2015: the good, the bad, and the delicious


f 2015 was a person, I’d say goodbye with a high five. 2014 was the year that seemed to be a bit crap for most people, but 2015 was the year that made us go, “That, yeah, that was alright, actually. Good, even.”

52 (ish) weeks, or 365 days, or 8,760 hours. When you put it into hours, it sounds like hardly anything, but when you state it in terms of events and changes, a year suddenly seems like a long time. 

A highlight: this little munchkin.

I cried more in 2015 than I have in about a decade, my family was subjected to an alarming number of needles at the hands of the NHS, and things – questions, answers, facing realities – have been hard. But I’ve also cried laughing, and we, a bigger we than we were 12 months ago, with new family members, all pulled through. I became mildly obsessed with sausage dogs. I met an excellent boy (on Tinder! I know!). I even had little baby abs for a while.

But what were the highlights on The Dinner Bell? Let’s see…

What you loved

It’s weird to see which posts were actually most popular this year – a couple of them are recipes I’d be inclined to delete because they’re just not that exciting. But you lot seem to have other ideas.

What I loved

It’s been an excellent year for food: I’ve eaten a lot of burgers, and we’ve hosted quite a few shindigs at our flat. Here’s some of my favourite discoveries.

The Armchair

Or, that bit where I talk about books even though you’re here for food. 

My one resolution, really, was to read 52 books, predominantly by women, which can be tricky if you’re not into chick-lit but tend to buy books from charity shops. I didn’t make it to 52 – I did about 40. But they were full of surprises.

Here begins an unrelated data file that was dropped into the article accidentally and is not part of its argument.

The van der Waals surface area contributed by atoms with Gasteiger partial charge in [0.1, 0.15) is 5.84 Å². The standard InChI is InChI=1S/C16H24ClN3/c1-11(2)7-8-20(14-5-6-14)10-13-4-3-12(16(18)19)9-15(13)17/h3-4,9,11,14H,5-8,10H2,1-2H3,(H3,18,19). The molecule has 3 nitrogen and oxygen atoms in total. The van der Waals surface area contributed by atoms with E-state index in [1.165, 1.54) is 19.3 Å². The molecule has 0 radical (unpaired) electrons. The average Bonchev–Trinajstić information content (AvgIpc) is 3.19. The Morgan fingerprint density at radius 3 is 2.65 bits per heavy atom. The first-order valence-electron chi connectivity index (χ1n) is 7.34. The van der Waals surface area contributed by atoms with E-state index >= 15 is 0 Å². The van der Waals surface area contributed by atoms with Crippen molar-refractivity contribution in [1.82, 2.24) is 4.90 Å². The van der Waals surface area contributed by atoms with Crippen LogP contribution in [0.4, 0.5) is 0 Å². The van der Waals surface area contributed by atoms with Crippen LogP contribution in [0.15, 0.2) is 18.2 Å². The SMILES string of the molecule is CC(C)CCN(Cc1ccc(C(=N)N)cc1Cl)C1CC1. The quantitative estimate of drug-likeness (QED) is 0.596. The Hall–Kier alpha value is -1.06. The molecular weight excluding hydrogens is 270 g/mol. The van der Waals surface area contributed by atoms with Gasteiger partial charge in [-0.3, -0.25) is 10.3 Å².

Pop Co was one I really expected to love. Like Mr. Penumbra’s 24-Hour Bookstore, one of my top reads of 2014, it was about code breaking and quests and general weirdness, but I felt deflated as I finally closed the back cover, after the story went off onto a bizarre tangent about homeopathy. Similarly, The Outsorcerer’s Apprentice, the third instalment of what had been a great sci-fi/fantasy series, was a slog, saved in part by the odd spark of humour that was so abundant in previous books.

But there was plenty that I’d recommend, now I think about it: there was Of Things Gone Astray, The Colour Master, and Life After Life, all absolute triumphs that regularly pop back into my head; the Peter Grant series, which I’m only halfway through but has been the most fun I’ve had reading since Penumbra; The Bees, which made me look at end-of-the-season fuchsia in a whole new way.

And, of course, the zombies and the post-apocalyptic fiction. Station Eleven, which is just as wonderful on its second reading; The Girl with All the Gifts, a fresh twist on the zombie genre; and Please Do Not Taunt the Octopus, the only book I pre-ordered this year. Though only a novella, PDNTO filled in important gaps in the almost-complete post-zombie apocalypse world brought to life by Mira Grant.

I tried, too, to get into comics. I love the idea of them, of art meeting words and of the creativity and sometimes entrepreneurship that goes into them…but I think, in the same way that I’m not particularly into movies or TV, that I prefer to let the images unfurl in my own mind. I read This One Summer while on holiday and it was…good? The story was good. But it might have been better as a short story.

When I looked back on 2014, I thought that this had been a worst year for books. But…yeah, that was alright, actually. Good, even.

You can see everything I read in 2015 here. Want more book chat? Check out Holly and Jo.

* Nerdiest joke on this blog yet.

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